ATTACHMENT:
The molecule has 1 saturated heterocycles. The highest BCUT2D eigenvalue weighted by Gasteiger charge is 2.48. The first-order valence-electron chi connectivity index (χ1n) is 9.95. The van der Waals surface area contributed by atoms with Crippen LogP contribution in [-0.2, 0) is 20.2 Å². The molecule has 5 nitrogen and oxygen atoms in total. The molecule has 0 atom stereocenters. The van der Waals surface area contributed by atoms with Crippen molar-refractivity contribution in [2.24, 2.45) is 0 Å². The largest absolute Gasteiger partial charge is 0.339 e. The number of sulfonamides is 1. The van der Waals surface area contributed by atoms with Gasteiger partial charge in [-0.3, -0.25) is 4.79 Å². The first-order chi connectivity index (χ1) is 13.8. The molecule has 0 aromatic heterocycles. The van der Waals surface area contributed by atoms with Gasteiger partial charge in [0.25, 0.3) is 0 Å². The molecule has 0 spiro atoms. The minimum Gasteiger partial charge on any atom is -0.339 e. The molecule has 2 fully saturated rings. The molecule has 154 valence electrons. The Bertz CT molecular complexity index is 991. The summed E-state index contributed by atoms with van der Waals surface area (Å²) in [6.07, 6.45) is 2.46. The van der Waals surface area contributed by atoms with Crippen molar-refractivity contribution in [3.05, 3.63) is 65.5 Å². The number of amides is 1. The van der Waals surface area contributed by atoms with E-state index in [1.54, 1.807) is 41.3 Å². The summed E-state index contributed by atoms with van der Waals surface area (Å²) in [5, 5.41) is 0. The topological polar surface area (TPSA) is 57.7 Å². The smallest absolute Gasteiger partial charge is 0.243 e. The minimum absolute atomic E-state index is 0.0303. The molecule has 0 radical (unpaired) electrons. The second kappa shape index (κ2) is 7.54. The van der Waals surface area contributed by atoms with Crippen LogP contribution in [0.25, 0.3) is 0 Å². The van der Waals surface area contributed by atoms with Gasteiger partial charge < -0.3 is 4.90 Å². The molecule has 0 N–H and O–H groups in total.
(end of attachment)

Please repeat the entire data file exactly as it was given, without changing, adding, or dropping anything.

The molecule has 1 saturated heterocycles. The highest BCUT2D eigenvalue weighted by Gasteiger charge is 2.48. The first-order valence-electron chi connectivity index (χ1n) is 9.95. The van der Waals surface area contributed by atoms with Crippen LogP contribution in [-0.2, 0) is 20.2 Å². The molecule has 5 nitrogen and oxygen atoms in total. The molecule has 0 atom stereocenters. The van der Waals surface area contributed by atoms with Crippen molar-refractivity contribution in [2.24, 2.45) is 0 Å². The largest absolute Gasteiger partial charge is 0.339 e. The number of sulfonamides is 1. The van der Waals surface area contributed by atoms with Gasteiger partial charge in [-0.3, -0.25) is 4.79 Å². The first-order chi connectivity index (χ1) is 13.8. The molecule has 0 aromatic heterocycles. The van der Waals surface area contributed by atoms with Gasteiger partial charge in [0.25, 0.3) is 0 Å². The molecule has 0 spiro atoms. The minimum Gasteiger partial charge on any atom is -0.339 e. The molecule has 2 fully saturated rings. The molecule has 154 valence electrons. The Bertz CT molecular complexity index is 991. The summed E-state index contributed by atoms with van der Waals surface area (Å²) in [6.07, 6.45) is 2.46. The van der Waals surface area contributed by atoms with Crippen molar-refractivity contribution in [3.05, 3.63) is 65.5 Å². The number of amides is 1. The van der Waals surface area contributed by atoms with E-state index in [1.54, 1.807) is 41.3 Å². The summed E-state index contributed by atoms with van der Waals surface area (Å²) in [5, 5.41) is 0. The topological polar surface area (TPSA) is 57.7 Å². The smallest absolute Gasteiger partial charge is 0.243 e. The minimum absolute atomic E-state index is 0.0303. The molecule has 0 radical (unpaired) electrons. The second kappa shape index (κ2) is 7.54. The van der Waals surface area contributed by atoms with Crippen LogP contribution in [0.25, 0.3) is 0 Å². The van der Waals surface area contributed by atoms with Gasteiger partial charge < -0.3 is 4.90 Å². The molecule has 0 N–H and O–H groups in total.